“John Wick doesn’t need to speak to you when all he wants to do is shoot everyone in the face.”
John Wick, a former mob hitman, is forced out of retirement in order to track down, and brutally murder, the gangsters who took everything from him. That’s it. That’s the entire storyline. You don’t need to know anything else, but do not let that deter you. Despite the simplicity of the premise and the sometimes sub-standard script, John Wick is an absolute belter of an action flick.
Keanu Reeves (The Matrix) stars as the professional killer Wick, who had managed to escape the life of organised crime once before, but finds himself unable to resist the lure of one last killing spree, brought on by the fact that he feels he has nothing left to lose. And if, having watched the first twenty minutes of this film, you don’t somewhat understand the rationale behind his murderous rampage, then you, sir or madam, are impenitently devoid of all feels.
Reeves is cast perfectly as the tortured, but primarily emotionless Wick, and the fact that he barely has more than an A4 page worth of dialogue certainly suits him, because John Wick doesn’t need to speak to you when all he wants to do is shoot everyone in the face.
The main target of his ire though, is a delightful chap by the name of Iosef Tarasov, as played by Alfie Allen (Game of Thrones), and by extension his mob boss father, Viggo Tarasov, brought to life by Michael Nyqvist (Europa Report). Allen has a knack for playing the snivelling, slightly unbalanced characters, and is quite convincing as the spoiled and materialistic would-be heir to the crime dynasty. Other familiar faces include Willem Dafoe (The Grand Budapest Hotel) and Adrianne Palicki (Agents of SHIELD) as fellow hitmen (and women), along with Ian McShane (Deadwood, etc.) as the Hotel Continental’s proprietor. With an impressive cast, the entirety of which I instantly recognised, John Wick became a film that I decided I had more than a passing, courteous interest in.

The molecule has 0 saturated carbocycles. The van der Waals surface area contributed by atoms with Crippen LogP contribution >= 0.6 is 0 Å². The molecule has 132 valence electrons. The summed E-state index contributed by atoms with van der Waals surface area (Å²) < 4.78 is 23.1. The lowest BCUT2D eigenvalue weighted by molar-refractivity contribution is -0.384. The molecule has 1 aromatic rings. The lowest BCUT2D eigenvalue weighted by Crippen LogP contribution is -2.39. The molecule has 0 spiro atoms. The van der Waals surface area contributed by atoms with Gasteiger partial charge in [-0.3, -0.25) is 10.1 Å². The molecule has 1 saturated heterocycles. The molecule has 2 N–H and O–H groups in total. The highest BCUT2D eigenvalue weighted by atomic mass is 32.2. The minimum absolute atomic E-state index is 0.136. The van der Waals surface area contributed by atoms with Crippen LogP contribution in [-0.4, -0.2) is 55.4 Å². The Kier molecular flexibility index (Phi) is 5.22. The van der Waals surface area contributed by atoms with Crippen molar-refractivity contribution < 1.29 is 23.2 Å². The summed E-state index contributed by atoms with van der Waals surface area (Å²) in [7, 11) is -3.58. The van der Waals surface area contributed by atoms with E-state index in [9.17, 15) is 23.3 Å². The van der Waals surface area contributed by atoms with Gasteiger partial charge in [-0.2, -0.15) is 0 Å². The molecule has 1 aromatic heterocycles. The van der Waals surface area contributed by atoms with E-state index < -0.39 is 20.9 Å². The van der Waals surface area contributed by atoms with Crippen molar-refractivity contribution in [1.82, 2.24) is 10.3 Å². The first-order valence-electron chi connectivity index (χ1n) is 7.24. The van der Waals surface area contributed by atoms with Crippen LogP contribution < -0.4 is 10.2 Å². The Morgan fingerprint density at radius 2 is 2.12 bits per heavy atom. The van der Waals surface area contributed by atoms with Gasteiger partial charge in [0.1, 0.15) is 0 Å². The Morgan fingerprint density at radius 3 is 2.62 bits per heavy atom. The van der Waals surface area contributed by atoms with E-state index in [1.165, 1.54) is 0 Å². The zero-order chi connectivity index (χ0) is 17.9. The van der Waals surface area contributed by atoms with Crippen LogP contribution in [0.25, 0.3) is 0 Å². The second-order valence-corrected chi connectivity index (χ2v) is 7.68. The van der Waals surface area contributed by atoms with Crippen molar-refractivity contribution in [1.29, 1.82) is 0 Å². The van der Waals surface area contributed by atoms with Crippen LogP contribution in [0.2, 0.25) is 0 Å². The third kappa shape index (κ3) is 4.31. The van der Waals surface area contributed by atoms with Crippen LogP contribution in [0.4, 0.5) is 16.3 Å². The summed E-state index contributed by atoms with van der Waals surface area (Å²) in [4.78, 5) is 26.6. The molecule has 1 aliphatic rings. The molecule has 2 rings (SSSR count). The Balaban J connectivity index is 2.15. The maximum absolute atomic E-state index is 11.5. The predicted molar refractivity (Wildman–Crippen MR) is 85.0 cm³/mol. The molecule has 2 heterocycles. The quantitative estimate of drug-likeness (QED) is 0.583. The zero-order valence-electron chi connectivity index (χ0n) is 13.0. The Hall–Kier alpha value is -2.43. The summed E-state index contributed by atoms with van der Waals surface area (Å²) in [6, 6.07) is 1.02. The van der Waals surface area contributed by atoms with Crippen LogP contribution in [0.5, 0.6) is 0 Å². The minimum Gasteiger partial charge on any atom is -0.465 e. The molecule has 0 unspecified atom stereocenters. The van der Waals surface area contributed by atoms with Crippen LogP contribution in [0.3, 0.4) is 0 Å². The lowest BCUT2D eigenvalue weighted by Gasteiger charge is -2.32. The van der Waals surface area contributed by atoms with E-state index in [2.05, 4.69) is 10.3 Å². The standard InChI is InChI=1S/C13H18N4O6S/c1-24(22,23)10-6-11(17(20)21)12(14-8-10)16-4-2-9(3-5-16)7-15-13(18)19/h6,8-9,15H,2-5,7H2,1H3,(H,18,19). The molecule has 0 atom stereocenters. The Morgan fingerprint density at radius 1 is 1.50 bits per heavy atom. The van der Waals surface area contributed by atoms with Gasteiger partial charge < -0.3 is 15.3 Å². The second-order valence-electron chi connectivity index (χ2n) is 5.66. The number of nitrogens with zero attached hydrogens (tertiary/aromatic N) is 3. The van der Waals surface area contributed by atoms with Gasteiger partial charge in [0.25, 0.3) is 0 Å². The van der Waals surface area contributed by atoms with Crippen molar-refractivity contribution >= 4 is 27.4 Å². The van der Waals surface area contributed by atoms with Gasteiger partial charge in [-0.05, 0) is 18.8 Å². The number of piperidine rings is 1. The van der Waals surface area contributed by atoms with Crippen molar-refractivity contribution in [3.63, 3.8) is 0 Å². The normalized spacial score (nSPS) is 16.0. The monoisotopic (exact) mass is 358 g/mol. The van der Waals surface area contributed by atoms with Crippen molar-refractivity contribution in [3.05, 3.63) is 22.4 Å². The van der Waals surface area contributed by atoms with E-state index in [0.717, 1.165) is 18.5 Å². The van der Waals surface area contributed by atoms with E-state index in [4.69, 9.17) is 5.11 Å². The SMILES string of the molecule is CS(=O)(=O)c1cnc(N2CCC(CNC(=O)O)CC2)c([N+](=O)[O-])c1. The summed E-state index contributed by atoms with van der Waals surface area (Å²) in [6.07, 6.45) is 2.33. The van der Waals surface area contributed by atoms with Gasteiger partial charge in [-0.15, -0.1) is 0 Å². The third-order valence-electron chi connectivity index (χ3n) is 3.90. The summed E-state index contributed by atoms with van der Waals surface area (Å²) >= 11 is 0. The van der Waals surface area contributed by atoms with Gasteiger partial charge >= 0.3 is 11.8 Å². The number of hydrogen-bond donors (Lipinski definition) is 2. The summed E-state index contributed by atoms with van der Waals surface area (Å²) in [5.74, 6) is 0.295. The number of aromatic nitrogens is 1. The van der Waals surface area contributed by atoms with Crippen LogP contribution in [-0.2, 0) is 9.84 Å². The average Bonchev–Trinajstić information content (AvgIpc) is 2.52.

The main reason for giving this one a whirl though, is of course, the action. Undoubtedly the product of two stuntmen directors (Chad Stahelski, David Leitch), the action sequences are frequent, and a lot of fun. Stylistically, I feared that this level and type of violence could easily take a sharp turn down Comic Book Lane, but it never did. Throughout the choreography remained clear, sharp, often inelegant, but always engaging. The close-quarters gun combat gave each sequence an immediate, dangerous feel, and the stunt work from all involved, Reeves included, was very impressive.
It certainly doesn’t take place in our realistic world as we know it, and there are other elements of the setting that I might have liked to see explored more extensively. The script, in general, left a little to be desired and was often predictable, but then, revenge themed films usually are. Having said all that, we watch flicks like these for pure, unadulterated, action entertainment. John Wick will give you that – it’s cool, it’s slick, it’s gun-slinging, total shoot ’em up madness. And if that’s what you’re into, then you’ll definitely be into this.
IMDB Rating: 7.2
Do I agree?: Oh, yes. Move over Neeson, because there’s a new middle-aged martial arts messiah in town.